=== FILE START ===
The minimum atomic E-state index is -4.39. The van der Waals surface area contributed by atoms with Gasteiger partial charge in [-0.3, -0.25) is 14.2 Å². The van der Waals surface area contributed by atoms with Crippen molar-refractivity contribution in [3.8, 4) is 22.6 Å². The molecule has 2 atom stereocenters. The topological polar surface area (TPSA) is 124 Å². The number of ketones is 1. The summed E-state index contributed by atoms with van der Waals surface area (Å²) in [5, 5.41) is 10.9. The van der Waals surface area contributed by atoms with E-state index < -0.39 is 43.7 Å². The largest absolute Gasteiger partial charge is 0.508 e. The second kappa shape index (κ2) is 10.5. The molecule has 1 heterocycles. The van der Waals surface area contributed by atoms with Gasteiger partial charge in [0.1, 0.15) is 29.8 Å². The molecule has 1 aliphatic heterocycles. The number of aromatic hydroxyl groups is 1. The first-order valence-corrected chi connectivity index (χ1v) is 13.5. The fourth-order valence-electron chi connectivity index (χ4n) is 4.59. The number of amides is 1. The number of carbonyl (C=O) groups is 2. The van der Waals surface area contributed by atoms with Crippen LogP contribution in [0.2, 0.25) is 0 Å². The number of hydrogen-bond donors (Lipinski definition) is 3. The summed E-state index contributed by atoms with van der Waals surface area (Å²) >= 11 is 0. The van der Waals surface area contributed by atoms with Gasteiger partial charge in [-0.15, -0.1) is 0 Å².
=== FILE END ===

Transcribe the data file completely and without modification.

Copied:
The minimum atomic E-state index is -4.39. The van der Waals surface area contributed by atoms with Gasteiger partial charge in [-0.3, -0.25) is 14.2 Å². The van der Waals surface area contributed by atoms with Crippen molar-refractivity contribution in [3.8, 4) is 22.6 Å². The molecule has 2 atom stereocenters. The topological polar surface area (TPSA) is 124 Å². The number of ketones is 1. The summed E-state index contributed by atoms with van der Waals surface area (Å²) in [5, 5.41) is 10.9. The van der Waals surface area contributed by atoms with E-state index < -0.39 is 43.7 Å². The largest absolute Gasteiger partial charge is 0.508 e. The second kappa shape index (κ2) is 10.5. The molecule has 1 heterocycles. The van der Waals surface area contributed by atoms with Gasteiger partial charge in [0.1, 0.15) is 29.8 Å². The molecule has 1 aliphatic heterocycles. The number of aromatic hydroxyl groups is 1. The first-order valence-corrected chi connectivity index (χ1v) is 13.5. The fourth-order valence-electron chi connectivity index (χ4n) is 4.59. The number of amides is 1. The number of carbonyl (C=O) groups is 2. The van der Waals surface area contributed by atoms with Crippen LogP contribution in [0.2, 0.25) is 0 Å². The number of hydrogen-bond donors (Lipinski definition) is 3. The summed E-state index contributed by atoms with van der Waals surface area (Å²) >= 11 is 0. The van der Waals surface area contributed by atoms with Gasteiger partial charge in [-0.15, -0.1) is 0 Å².